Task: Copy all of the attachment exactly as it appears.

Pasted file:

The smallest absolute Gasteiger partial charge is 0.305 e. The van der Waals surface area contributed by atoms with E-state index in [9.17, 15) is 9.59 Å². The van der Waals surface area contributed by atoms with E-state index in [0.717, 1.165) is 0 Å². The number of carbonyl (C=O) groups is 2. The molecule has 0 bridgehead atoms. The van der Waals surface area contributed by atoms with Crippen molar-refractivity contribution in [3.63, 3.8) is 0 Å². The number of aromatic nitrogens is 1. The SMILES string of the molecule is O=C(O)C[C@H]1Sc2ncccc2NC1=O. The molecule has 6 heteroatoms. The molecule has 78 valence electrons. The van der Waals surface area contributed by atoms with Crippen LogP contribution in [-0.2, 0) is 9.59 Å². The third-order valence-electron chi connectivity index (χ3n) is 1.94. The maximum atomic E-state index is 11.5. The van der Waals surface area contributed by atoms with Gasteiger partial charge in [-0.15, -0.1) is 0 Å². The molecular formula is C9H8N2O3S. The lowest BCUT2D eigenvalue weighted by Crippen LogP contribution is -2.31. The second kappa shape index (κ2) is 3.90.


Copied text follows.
The smallest absolute Gasteiger partial charge is 0.305 e. The van der Waals surface area contributed by atoms with E-state index in [9.17, 15) is 9.59 Å². The van der Waals surface area contributed by atoms with E-state index in [0.717, 1.165) is 0 Å². The number of carbonyl (C=O) groups is 2. The molecule has 0 bridgehead atoms. The van der Waals surface area contributed by atoms with Crippen molar-refractivity contribution in [3.63, 3.8) is 0 Å². The number of aromatic nitrogens is 1. The SMILES string of the molecule is O=C(O)C[C@H]1Sc2ncccc2NC1=O. The molecule has 6 heteroatoms. The molecule has 78 valence electrons. The van der Waals surface area contributed by atoms with Crippen LogP contribution in [-0.2, 0) is 9.59 Å². The third-order valence-electron chi connectivity index (χ3n) is 1.94. The maximum atomic E-state index is 11.5. The van der Waals surface area contributed by atoms with Gasteiger partial charge in [-0.15, -0.1) is 0 Å². The molecular formula is C9H8N2O3S. The lowest BCUT2D eigenvalue weighted by Crippen LogP contribution is -2.31. The second kappa shape index (κ2) is 3.90.